Since the Earth Summit in 1992, climate change and biodiversity loss have been recognized as twin environmental challenges impacting people worldwide. The planet has already warmed more than halfway to some of its costliest tipping points, and extreme weather is becoming increasingly frequent, intense, and damaging. Human activities have directly altered at least 70% of the planet’s land surface and two in five plant species are currently threatened with irreversible global extinction. Many of nature’s benefits to people directly depend on biodiversity, including the production of wood in forests, livestock forage in grasslands, pollinators in croplands, and fish in aquatic ecosystems. Biodiversity also helps regulate the climate and ensure the reliable supply of nature’s benefits to people in the face of global changes. According to the World Economic Forum, experts now rank three environmental risks as the most severe risks over the next decade: climate action failure, extreme weather, and biodiversity loss. These environmental risks were ranked above all other risks, including those related to human health (infectious diseases), the economy (debt crises), and geopolitics (geoeconomic confrontations).
Furthermore, it is becoming increasingly challenging to clean our water, air, and soil. For example, human activities have more than doubled the amount of reactive nitrogen in the environment with cascading damages to drinking water, human health, and climate change. Additionally, PFAS ‘forever chemicals’ are being found in new places, and new warnings this year indicate they can threaten human health even at extremely low or undetectable levels.
UMN researchers are leading the way toward identifying sustainable solutions to these environmental challenges. For example, UMN has more highly cited researchers in the Environment/Ecology category than any other institution worldwide, according to Clarivate. Additionally, UMN is ranked second globally in Ecology and fourteenth globally in biotechnology by the Shanghai Ranking. Environmental research is one of UMN’s greatest strengths.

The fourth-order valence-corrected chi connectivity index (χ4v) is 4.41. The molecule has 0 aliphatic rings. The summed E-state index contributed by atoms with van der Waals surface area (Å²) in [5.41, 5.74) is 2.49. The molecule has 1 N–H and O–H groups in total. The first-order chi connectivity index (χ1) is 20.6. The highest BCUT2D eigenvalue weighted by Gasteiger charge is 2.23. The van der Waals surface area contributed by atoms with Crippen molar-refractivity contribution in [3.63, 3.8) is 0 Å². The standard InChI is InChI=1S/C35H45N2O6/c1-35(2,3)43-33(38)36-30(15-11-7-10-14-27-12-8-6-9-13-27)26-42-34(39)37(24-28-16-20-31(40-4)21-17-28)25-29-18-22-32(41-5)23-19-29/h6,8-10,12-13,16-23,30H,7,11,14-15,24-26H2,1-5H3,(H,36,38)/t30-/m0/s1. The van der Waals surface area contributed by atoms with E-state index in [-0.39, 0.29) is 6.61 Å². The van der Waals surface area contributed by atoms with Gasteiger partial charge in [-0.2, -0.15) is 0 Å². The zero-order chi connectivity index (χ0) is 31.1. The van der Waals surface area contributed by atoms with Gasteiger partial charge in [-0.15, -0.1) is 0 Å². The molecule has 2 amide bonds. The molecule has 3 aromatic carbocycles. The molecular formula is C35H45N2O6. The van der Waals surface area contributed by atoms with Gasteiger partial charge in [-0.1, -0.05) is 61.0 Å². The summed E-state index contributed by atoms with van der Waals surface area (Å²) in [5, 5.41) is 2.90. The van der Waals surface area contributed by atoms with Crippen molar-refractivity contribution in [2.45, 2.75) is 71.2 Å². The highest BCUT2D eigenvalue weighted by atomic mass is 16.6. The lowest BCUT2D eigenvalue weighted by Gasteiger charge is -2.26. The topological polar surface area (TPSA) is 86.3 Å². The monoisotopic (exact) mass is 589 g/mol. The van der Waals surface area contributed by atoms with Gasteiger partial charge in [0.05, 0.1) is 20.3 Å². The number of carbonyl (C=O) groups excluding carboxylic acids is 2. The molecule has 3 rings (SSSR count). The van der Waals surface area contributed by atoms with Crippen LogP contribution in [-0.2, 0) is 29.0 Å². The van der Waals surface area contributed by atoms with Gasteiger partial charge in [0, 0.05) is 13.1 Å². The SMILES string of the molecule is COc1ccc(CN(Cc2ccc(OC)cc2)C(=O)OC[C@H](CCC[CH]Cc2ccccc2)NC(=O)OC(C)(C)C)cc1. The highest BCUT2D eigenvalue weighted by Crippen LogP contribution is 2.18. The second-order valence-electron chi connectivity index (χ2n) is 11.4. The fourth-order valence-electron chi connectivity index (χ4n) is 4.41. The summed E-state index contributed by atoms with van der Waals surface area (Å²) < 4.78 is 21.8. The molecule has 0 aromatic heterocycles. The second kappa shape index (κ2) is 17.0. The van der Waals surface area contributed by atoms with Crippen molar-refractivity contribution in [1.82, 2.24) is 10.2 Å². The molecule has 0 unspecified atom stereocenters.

The future quality of life in Minnesota and beyond requires the identification, development, scaling, and implementation of sustainable solutions. Before it’s too late, we must slow climate change, reverse biodiversity loss, and clean or prevent the contamination of our water, air, and soil. Public and private investments in sustainable solutions will continue to grow. Novel and creative ideas are needed to maximize the benefits of these investments. The MnDRIVE Environment program supports world-class research and local partnerships that provide sustainable solutions here in Minnesota and beyond.
Seed Grant Program
Seed Grants support innovative solutions at any stage of development, ranging from early tests of novel and potentially transformative solutions to later stage scaling and implementation of solutions. Learn More about 2023 Seed Grant funding.
Demonstration Grant Program
Demonstration Grants support proposals that take proven solutions and scale them up for implementation in our sustainable economy.
Undergraduate Research Funding
Through our partnership with the Louis Stokes North Star STEM Alliance MnDRIVE offers summer research opportunities to undergraduates from groups traditionally underrepresented in STEM. Learn more about undergraduate research funding.